[Intermittent mandatory ventilation].
ABSTRACT Intermittent mandatory ventilation (IMV) is a mode of ventilation that allows the patient to make spontaneous breaths during the expiratory phase of mandatory ventilator breaths. There are two types of IMV according to whether respirator breaths are synchronized with the patient's respiratory efforts: Non-synchronized IMV and synchronized IMV (SIMV), and according to whether SIMV is volume- or pressure programmed. The main advantage of SIMV is that the respirator delivers the preset ventilator pressure and rate while allowing the patient to breath spontaneously, thus facilitating progressive weaning from mechanical ventilation. It diminishes the risk of barotrauma, produces less hemodynamic com-promise than control ventilation, reduces atrophy of respiratory muscles and the need for sedation and muscle relaxation and can be associated with pressure support ventilation.
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ABSTRACT: To answer the following question: In difficult-to-wean patients, which of the three commonly used techniques of weaning (T-piece, synchronized intermittent mandatory ventilation, or pressure support ventilation) leads to the highest proportion of successfully weaned patients and the shortest weaning time? Computerized literature searches in MEDLINE (1975-1996), Cinahl (1982-1996), and Healthplan (1985-1996), exploding all Mesh headings pertaining to Mechanical Ventilation and Weaning. Searches were restricted to the English language, adults, and humans. Personal files were hand searched, and references of selected articles were reviewed. a) Population: Patients requiring a gradual weaning process from the ventilator (either requiring prolonged initial ventilation of >72 hrs or a failed trial of spontaneous breathing after >24 hrs of ventilation); b) Interventions: At least two of the following three modes of weaning from mechanical ventilation must have been compared: T-piece, synchronized intermittent mandatory ventilation, or pressure support ventilation; c) Outcomes: At least one of the following: weaning time (time from initiation of weaning to extubation) or successful weaning rate (successfully off the ventilator for >48 hrs); and d) Study design: Controlled trial. Two reviewers independently reviewed the articles and graded them according to their methodologic rigor. Data on the success of weaning and the time to wean were summarized for each study. The search strategy identified 667 potentially relevant studies; of these, 228 had weaning as their primary focus, and of these, 48 addressed modes of ventilation during weaning. Only 16 of these 48 studies had one of the specified outcomes, and only ten of these were controlled trials. Of the ten trials, only four fulfilled all our selection criteria. The results of the trials were conflicting, and there was heterogeneity among studies that precluded meaningful pooling of the results. There are few trials designed to determine the most effective mode of ventilation for weaning, and more work is required in this area. From the trials reviewed, we could not identify a superior weaning technique among the three most popular modes, T-piece, pressure support ventilation, or synchronized intermittent mandatory ventilation. However, it appears that synchronized intermittent mandatory ventilation may lead to a longer duration of the weaning process than either T-piece or pressure support ventilation. Finally, the manner in which the mode of weaning is applied may have a greater effect on the likelihood of weaning than the mode itself.Critical Care Medicine 11/1999; 27(11):2331-6. · 6.12 Impact Factor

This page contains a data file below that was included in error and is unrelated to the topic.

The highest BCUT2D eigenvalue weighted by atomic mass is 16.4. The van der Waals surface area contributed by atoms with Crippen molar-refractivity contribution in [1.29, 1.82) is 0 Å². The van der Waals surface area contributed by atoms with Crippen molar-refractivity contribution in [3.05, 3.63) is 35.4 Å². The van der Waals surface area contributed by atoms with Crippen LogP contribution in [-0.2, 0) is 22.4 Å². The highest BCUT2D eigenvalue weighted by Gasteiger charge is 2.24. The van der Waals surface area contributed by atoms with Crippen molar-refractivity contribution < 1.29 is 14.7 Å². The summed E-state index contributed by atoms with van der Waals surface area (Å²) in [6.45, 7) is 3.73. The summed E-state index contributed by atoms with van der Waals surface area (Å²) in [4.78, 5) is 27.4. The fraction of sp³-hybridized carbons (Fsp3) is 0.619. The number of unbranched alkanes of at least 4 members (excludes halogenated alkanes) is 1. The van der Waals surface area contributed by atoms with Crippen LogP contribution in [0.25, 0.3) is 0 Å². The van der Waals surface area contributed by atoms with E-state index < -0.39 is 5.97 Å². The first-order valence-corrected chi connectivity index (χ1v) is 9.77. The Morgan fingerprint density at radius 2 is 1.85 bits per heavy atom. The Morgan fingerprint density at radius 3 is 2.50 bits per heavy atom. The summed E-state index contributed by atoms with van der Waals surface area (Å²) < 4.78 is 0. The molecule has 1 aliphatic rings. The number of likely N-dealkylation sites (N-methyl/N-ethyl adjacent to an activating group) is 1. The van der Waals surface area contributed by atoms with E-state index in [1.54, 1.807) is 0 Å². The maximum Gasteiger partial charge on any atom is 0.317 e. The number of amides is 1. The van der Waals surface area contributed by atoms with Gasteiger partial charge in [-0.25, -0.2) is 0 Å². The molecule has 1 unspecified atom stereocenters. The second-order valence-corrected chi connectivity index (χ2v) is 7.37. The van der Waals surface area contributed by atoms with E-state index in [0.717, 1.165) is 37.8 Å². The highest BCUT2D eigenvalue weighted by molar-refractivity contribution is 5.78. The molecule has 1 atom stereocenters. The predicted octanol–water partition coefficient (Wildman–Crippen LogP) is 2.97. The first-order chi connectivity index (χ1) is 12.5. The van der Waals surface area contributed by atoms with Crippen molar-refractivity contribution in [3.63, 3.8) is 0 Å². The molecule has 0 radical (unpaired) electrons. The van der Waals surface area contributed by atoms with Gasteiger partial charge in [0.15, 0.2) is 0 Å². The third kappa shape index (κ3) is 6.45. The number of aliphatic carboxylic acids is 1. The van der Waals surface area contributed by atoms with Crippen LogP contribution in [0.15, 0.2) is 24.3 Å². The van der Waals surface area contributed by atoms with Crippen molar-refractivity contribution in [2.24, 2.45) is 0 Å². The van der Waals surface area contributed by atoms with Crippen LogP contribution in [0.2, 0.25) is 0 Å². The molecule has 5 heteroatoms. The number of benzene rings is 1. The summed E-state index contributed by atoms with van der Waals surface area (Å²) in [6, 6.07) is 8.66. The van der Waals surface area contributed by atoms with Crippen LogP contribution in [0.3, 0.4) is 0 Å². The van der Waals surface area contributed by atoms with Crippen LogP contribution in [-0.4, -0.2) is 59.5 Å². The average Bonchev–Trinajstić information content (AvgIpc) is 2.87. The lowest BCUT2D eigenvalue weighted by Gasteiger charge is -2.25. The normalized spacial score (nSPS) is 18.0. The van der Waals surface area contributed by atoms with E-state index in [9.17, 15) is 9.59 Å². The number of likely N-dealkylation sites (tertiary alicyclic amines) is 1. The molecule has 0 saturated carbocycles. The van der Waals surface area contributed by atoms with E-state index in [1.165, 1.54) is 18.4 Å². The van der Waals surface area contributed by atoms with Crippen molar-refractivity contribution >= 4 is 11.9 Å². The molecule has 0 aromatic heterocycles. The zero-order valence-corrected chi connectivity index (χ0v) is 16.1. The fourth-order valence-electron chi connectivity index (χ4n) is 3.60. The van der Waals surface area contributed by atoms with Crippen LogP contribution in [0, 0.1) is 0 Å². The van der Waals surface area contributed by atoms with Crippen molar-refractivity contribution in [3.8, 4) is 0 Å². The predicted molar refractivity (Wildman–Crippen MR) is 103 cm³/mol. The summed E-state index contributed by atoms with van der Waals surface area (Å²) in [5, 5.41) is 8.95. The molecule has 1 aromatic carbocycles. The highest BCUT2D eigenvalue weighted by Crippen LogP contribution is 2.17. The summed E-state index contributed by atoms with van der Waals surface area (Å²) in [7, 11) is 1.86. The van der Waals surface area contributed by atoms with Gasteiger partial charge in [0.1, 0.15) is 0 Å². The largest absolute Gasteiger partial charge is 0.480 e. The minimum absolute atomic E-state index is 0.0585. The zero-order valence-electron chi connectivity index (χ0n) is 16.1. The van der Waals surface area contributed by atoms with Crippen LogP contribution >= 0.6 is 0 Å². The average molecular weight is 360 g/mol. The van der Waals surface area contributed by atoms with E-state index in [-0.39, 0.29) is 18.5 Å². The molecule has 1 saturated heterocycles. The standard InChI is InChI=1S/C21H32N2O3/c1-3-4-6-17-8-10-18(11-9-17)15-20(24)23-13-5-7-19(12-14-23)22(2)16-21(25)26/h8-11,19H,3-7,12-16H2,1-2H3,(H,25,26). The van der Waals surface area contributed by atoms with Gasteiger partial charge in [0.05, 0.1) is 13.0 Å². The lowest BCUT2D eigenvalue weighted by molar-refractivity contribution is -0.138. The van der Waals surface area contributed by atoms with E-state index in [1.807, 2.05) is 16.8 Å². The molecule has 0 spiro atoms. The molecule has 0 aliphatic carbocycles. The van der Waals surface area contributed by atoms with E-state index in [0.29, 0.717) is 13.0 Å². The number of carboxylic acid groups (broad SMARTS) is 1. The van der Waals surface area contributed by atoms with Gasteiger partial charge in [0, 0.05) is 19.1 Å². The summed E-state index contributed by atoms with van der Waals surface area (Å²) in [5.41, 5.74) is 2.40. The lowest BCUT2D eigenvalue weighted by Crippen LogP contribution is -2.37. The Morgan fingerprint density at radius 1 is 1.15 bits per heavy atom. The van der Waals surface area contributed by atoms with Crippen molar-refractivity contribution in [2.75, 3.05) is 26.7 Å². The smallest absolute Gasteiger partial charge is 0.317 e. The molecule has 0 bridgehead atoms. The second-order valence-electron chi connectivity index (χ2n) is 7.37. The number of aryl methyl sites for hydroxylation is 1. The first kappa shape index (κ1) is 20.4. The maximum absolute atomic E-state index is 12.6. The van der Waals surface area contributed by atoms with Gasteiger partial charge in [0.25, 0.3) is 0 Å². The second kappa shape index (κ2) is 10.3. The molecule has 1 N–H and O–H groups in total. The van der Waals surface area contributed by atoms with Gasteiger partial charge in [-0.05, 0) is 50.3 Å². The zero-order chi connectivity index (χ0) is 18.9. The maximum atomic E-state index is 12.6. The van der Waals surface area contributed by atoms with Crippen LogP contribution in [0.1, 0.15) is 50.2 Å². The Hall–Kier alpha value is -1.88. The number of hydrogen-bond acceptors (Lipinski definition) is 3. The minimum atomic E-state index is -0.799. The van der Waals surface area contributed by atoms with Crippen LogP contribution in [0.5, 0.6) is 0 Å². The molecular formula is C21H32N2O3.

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ABSTRACT: Synchronized intermittent mandatory ventilation (SIMV) is commonly used in infants and adults. However, few investigations have examined how SIMV reduces respiratory workload in infants. The authors evaluated how infants' changing respiratory patterns when reducing SIMV rate increased respiratory load. The authors also investigated whether SIMV reduces infant respiratory workload in proportion to the rate of mandatory breaths and which rate of SIMV provides respiratory workloads similar to those after tracheal extubation. When 11 post-cardiac surgery infants aged 2-11 months were to be weaned with SIMV, the authors randomly applied five levels of mandatory breathing: 0, 5, 10, 15, and 20 breaths/min. All patients underwent ventilation with SIMV mode: pressure control ventilation, 16 cm H2O; inspiratory time, 0.8 s; triggering sensitivity, 0.6 l/min; and positive endexpiratory pressure, 3 cm H2O. After establishing steady-state conditions at each SIMV rate, arterial blood gases were analyzed, and esophageal pressure, airway pressure, and airflow were measured. Inspiratory work of breathing, pressure-time products, and the negative deflection of esophageal pressure were calculated separately for assisted breaths, for spontaneous breaths, and for total breaths per minute. Measurements were repeated after extubation. As the SIMV rate decreased, although minute ventilation and arterial carbon dioxide tension were maintained at constant values, spontaneous breathing rate and tidal volume increased. Work of breathing, pressure-time products, and negative deflection of esophageal pressure increased as the SIMV rate decreased. Work of breathing and pressure-time products after extubation were intermediate between those at a SIMV rate of 5 breaths/min and those at 0 breaths/min. When the load to breathing was increased progressively by decreasing the SIMV rate in post-cardiac surgery infants, tidal volume and spontaneous respiratory rate both increased. In addition, work of breathing and pressure-time products were increased depending on the SIMV rate.Anesthesiology 11/2001; 95(4):881-8. · 5.16 Impact Factor